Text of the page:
Exposure based therapies, including Exposure and Response Prevention, have been shown to be some of the most effective treatments for many types of anxiety. Exposure and Response Prevention is a specific form of Exposure Therapy that is particularly useful in treating Obsessive Compulsive Disorder (OCD), Phobias, and Social Anxiety. Our clinicians are well trained to use Exposure and Response Prevention in the treatment of these and other related conditions.
Exposure Therapy is based on the idea that anxiety is made worse when we avoid the things that we fear. It may be helpful to imagine the following example of a person who develops a phobia of dogs. One day, a person is walking down a street and is bit by a stranger’s dog. From then on, this person feels afraid of dogs and tries to avoid dogs when walking along the sidewalk. Maybe sometimes they see someone walking their dog in the distance, so they cross the road to another walkway. Possibly, they may stop going on their routine walks in order to avoid the situation altogether. While this may help the person feel more safe for the moment, avoiding dogs forever will not allow them to one day overcome their fear and get back to the life they lived before.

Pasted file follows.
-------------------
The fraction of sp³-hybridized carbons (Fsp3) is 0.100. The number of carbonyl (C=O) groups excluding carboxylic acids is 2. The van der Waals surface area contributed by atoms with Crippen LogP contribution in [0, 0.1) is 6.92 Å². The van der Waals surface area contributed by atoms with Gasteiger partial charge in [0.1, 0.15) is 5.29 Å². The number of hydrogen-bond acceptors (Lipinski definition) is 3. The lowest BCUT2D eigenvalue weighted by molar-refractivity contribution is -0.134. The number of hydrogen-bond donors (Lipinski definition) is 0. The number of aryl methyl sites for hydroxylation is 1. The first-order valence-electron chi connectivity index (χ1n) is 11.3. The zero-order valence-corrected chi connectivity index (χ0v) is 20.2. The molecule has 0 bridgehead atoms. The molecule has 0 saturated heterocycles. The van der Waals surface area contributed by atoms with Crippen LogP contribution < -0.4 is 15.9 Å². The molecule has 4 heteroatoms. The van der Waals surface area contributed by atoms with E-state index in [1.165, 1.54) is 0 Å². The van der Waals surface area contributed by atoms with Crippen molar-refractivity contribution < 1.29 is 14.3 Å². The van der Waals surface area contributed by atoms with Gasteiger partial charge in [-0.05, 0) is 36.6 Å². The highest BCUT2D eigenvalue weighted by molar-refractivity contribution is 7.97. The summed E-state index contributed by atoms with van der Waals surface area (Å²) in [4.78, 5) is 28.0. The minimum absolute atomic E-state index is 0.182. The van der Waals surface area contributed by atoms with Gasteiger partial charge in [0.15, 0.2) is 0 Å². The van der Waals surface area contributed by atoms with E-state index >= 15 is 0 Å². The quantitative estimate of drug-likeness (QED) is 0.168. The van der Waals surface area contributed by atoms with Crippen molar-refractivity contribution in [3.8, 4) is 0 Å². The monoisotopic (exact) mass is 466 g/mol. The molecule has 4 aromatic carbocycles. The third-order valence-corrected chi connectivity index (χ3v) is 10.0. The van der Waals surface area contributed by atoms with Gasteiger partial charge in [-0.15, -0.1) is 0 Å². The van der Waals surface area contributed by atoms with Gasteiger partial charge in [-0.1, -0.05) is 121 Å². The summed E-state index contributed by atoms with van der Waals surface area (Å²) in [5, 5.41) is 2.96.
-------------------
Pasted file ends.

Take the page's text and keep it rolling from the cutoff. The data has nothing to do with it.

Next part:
In Exposure and Response Prevention therapy, the person from the example would slowly be introduced to dogs so that they may learn intellectually and emotionally that most dogs are not dangerous. Of course, for someone who has newly become afraid of dogs, the thought of being around dogs may be too overwhelming. For this reason, Exposure and Response Prevention typically includes working with a therapist to gradually be reintroduced to the avoided situation in a way that feels safe and manageable. So a person may start overcoming their anxiety by looking at a picture of a dog, and once they are comfortable with this, the person may then watch a video of a dog, until eventually they feel comfortable and confident enough to pet a friend’s K9. Little by little, the person learns to overcome their fear. At the end of this process, the person feels secure enough to get back to enjoying their sunny afternoon walks. Therapists work with patients every step of the way to help them feel in control of the process and let them know they do not have to go through it alone.